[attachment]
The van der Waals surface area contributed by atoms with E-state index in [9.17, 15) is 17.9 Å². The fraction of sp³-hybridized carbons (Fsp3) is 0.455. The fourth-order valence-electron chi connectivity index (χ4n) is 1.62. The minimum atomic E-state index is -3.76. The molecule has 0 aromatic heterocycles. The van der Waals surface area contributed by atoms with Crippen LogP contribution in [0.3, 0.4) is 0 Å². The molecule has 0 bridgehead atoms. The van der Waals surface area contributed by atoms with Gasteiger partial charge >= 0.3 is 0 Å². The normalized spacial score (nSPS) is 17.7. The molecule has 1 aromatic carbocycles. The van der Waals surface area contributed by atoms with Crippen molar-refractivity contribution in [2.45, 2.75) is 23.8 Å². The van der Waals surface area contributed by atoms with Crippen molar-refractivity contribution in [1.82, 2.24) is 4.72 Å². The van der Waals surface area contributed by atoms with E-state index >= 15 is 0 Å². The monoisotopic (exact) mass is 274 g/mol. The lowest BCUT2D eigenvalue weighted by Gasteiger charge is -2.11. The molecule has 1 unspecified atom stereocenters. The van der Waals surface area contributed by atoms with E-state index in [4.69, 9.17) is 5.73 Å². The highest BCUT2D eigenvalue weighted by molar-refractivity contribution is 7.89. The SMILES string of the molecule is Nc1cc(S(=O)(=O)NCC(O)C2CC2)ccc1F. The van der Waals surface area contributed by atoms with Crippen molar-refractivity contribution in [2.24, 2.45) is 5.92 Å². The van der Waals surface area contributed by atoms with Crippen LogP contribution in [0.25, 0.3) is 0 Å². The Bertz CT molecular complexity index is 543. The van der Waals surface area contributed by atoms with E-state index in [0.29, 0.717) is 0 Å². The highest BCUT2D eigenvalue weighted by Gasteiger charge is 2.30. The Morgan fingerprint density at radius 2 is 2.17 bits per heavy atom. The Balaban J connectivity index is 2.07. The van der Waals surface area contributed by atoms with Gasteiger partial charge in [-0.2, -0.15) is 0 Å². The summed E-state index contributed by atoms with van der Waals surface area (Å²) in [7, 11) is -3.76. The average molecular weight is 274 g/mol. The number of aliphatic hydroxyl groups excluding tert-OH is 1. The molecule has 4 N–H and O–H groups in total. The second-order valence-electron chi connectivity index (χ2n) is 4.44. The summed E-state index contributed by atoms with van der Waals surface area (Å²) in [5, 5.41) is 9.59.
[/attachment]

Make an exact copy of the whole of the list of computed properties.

The van der Waals surface area contributed by atoms with E-state index in [9.17, 15) is 17.9 Å². The fraction of sp³-hybridized carbons (Fsp3) is 0.455. The fourth-order valence-electron chi connectivity index (χ4n) is 1.62. The minimum atomic E-state index is -3.76. The molecule has 0 aromatic heterocycles. The van der Waals surface area contributed by atoms with Crippen LogP contribution in [0.3, 0.4) is 0 Å². The molecule has 0 bridgehead atoms. The van der Waals surface area contributed by atoms with Gasteiger partial charge >= 0.3 is 0 Å². The normalized spacial score (nSPS) is 17.7. The molecule has 1 aromatic carbocycles. The van der Waals surface area contributed by atoms with Crippen molar-refractivity contribution in [2.45, 2.75) is 23.8 Å². The van der Waals surface area contributed by atoms with Crippen molar-refractivity contribution in [1.82, 2.24) is 4.72 Å². The van der Waals surface area contributed by atoms with E-state index >= 15 is 0 Å². The monoisotopic (exact) mass is 274 g/mol. The lowest BCUT2D eigenvalue weighted by Gasteiger charge is -2.11. The molecule has 1 unspecified atom stereocenters. The van der Waals surface area contributed by atoms with E-state index in [4.69, 9.17) is 5.73 Å². The highest BCUT2D eigenvalue weighted by molar-refractivity contribution is 7.89. The SMILES string of the molecule is Nc1cc(S(=O)(=O)NCC(O)C2CC2)ccc1F. The van der Waals surface area contributed by atoms with Crippen molar-refractivity contribution in [2.24, 2.45) is 5.92 Å². The van der Waals surface area contributed by atoms with Crippen LogP contribution in [0.25, 0.3) is 0 Å². The Bertz CT molecular complexity index is 543. The van der Waals surface area contributed by atoms with E-state index in [0.29, 0.717) is 0 Å². The highest BCUT2D eigenvalue weighted by Gasteiger charge is 2.30. The Morgan fingerprint density at radius 2 is 2.17 bits per heavy atom. The Balaban J connectivity index is 2.07. The van der Waals surface area contributed by atoms with Gasteiger partial charge in [-0.2, -0.15) is 0 Å². The summed E-state index contributed by atoms with van der Waals surface area (Å²) in [7, 11) is -3.76. The average molecular weight is 274 g/mol. The number of aliphatic hydroxyl groups excluding tert-OH is 1. The molecule has 4 N–H and O–H groups in total. The second-order valence-electron chi connectivity index (χ2n) is 4.44. The summed E-state index contributed by atoms with van der Waals surface area (Å²) in [5, 5.41) is 9.59.